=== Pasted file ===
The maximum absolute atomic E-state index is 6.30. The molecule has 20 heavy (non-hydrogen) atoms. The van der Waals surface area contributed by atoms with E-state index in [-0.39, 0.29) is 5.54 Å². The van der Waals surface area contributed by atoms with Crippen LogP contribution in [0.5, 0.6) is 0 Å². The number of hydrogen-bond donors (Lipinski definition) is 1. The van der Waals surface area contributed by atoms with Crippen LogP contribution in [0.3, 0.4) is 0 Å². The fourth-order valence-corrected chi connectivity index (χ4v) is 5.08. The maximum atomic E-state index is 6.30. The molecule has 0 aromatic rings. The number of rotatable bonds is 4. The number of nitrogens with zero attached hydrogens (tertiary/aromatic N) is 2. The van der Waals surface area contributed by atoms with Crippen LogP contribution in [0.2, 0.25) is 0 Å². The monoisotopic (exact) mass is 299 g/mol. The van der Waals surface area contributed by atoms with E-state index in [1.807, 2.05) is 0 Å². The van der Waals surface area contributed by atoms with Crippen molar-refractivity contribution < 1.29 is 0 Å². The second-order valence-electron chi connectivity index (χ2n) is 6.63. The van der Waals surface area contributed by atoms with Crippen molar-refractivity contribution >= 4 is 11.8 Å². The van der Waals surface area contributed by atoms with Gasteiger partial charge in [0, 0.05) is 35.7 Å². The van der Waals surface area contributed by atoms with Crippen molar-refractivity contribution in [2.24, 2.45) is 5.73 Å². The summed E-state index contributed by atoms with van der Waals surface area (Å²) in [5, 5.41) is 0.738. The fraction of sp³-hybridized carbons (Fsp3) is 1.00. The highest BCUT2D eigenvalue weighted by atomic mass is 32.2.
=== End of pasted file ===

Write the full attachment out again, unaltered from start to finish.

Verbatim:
The maximum absolute atomic E-state index is 6.30. The molecule has 20 heavy (non-hydrogen) atoms. The van der Waals surface area contributed by atoms with E-state index in [-0.39, 0.29) is 5.54 Å². The van der Waals surface area contributed by atoms with Crippen LogP contribution in [0.5, 0.6) is 0 Å². The number of hydrogen-bond donors (Lipinski definition) is 1. The van der Waals surface area contributed by atoms with Crippen LogP contribution in [0.3, 0.4) is 0 Å². The fourth-order valence-corrected chi connectivity index (χ4v) is 5.08. The maximum atomic E-state index is 6.30. The molecule has 0 aromatic rings. The number of rotatable bonds is 4. The number of nitrogens with zero attached hydrogens (tertiary/aromatic N) is 2. The van der Waals surface area contributed by atoms with Crippen LogP contribution in [0.2, 0.25) is 0 Å². The monoisotopic (exact) mass is 299 g/mol. The van der Waals surface area contributed by atoms with E-state index in [1.807, 2.05) is 0 Å². The van der Waals surface area contributed by atoms with Crippen molar-refractivity contribution < 1.29 is 0 Å². The second-order valence-electron chi connectivity index (χ2n) is 6.63. The van der Waals surface area contributed by atoms with Crippen molar-refractivity contribution >= 4 is 11.8 Å². The van der Waals surface area contributed by atoms with Gasteiger partial charge in [0, 0.05) is 35.7 Å². The van der Waals surface area contributed by atoms with Crippen molar-refractivity contribution in [2.24, 2.45) is 5.73 Å². The summed E-state index contributed by atoms with van der Waals surface area (Å²) in [5, 5.41) is 0.738. The fraction of sp³-hybridized carbons (Fsp3) is 1.00. The highest BCUT2D eigenvalue weighted by atomic mass is 32.2.